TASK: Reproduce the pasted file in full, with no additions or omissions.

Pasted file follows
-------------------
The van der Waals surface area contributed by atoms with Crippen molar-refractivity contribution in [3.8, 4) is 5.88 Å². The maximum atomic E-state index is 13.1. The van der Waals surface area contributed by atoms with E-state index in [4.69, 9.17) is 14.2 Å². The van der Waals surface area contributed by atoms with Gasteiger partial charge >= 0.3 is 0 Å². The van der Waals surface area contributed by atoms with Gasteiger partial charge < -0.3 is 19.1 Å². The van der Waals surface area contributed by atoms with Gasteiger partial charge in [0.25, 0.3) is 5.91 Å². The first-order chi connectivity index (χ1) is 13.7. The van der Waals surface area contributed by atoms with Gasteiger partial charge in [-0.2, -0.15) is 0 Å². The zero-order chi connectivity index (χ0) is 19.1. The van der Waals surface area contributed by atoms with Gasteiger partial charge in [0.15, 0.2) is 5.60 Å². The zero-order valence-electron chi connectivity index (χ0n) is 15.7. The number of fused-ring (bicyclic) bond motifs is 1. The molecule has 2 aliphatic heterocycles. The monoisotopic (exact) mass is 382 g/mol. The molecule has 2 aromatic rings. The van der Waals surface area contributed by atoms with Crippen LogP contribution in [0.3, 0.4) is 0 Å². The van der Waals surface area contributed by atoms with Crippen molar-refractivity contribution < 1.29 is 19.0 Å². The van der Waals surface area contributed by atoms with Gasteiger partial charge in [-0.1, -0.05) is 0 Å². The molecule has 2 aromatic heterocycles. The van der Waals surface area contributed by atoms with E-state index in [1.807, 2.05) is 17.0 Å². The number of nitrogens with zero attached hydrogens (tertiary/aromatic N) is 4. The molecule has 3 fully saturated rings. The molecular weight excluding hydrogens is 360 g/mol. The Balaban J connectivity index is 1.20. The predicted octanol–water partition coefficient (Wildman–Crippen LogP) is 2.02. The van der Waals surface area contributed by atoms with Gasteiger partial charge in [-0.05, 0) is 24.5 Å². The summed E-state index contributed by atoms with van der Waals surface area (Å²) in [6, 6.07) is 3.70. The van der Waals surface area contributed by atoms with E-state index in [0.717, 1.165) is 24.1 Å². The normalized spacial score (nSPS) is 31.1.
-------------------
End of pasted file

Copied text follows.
The van der Waals surface area contributed by atoms with Crippen molar-refractivity contribution in [3.8, 4) is 5.88 Å². The maximum atomic E-state index is 13.1. The van der Waals surface area contributed by atoms with E-state index in [4.69, 9.17) is 14.2 Å². The van der Waals surface area contributed by atoms with Gasteiger partial charge >= 0.3 is 0 Å². The van der Waals surface area contributed by atoms with Gasteiger partial charge < -0.3 is 19.1 Å². The van der Waals surface area contributed by atoms with Gasteiger partial charge in [0.25, 0.3) is 5.91 Å². The first-order chi connectivity index (χ1) is 13.7. The van der Waals surface area contributed by atoms with Gasteiger partial charge in [-0.2, -0.15) is 0 Å². The zero-order chi connectivity index (χ0) is 19.1. The van der Waals surface area contributed by atoms with Gasteiger partial charge in [0.15, 0.2) is 5.60 Å². The zero-order valence-electron chi connectivity index (χ0n) is 15.7. The number of fused-ring (bicyclic) bond motifs is 1. The molecule has 2 aliphatic heterocycles. The monoisotopic (exact) mass is 382 g/mol. The molecule has 2 aromatic rings. The van der Waals surface area contributed by atoms with Crippen LogP contribution in [0.3, 0.4) is 0 Å². The van der Waals surface area contributed by atoms with Crippen molar-refractivity contribution < 1.29 is 19.0 Å². The van der Waals surface area contributed by atoms with Gasteiger partial charge in [-0.1, -0.05) is 0 Å². The molecule has 2 aromatic heterocycles. The van der Waals surface area contributed by atoms with E-state index in [1.807, 2.05) is 17.0 Å². The number of nitrogens with zero attached hydrogens (tertiary/aromatic N) is 4. The molecule has 3 fully saturated rings. The molecular weight excluding hydrogens is 360 g/mol. The Balaban J connectivity index is 1.20. The predicted octanol–water partition coefficient (Wildman–Crippen LogP) is 2.02. The van der Waals surface area contributed by atoms with Gasteiger partial charge in [-0.05, 0) is 24.5 Å². The summed E-state index contributed by atoms with van der Waals surface area (Å²) in [6, 6.07) is 3.70. The van der Waals surface area contributed by atoms with E-state index in [0.717, 1.165) is 24.1 Å². The normalized spacial score (nSPS) is 31.1.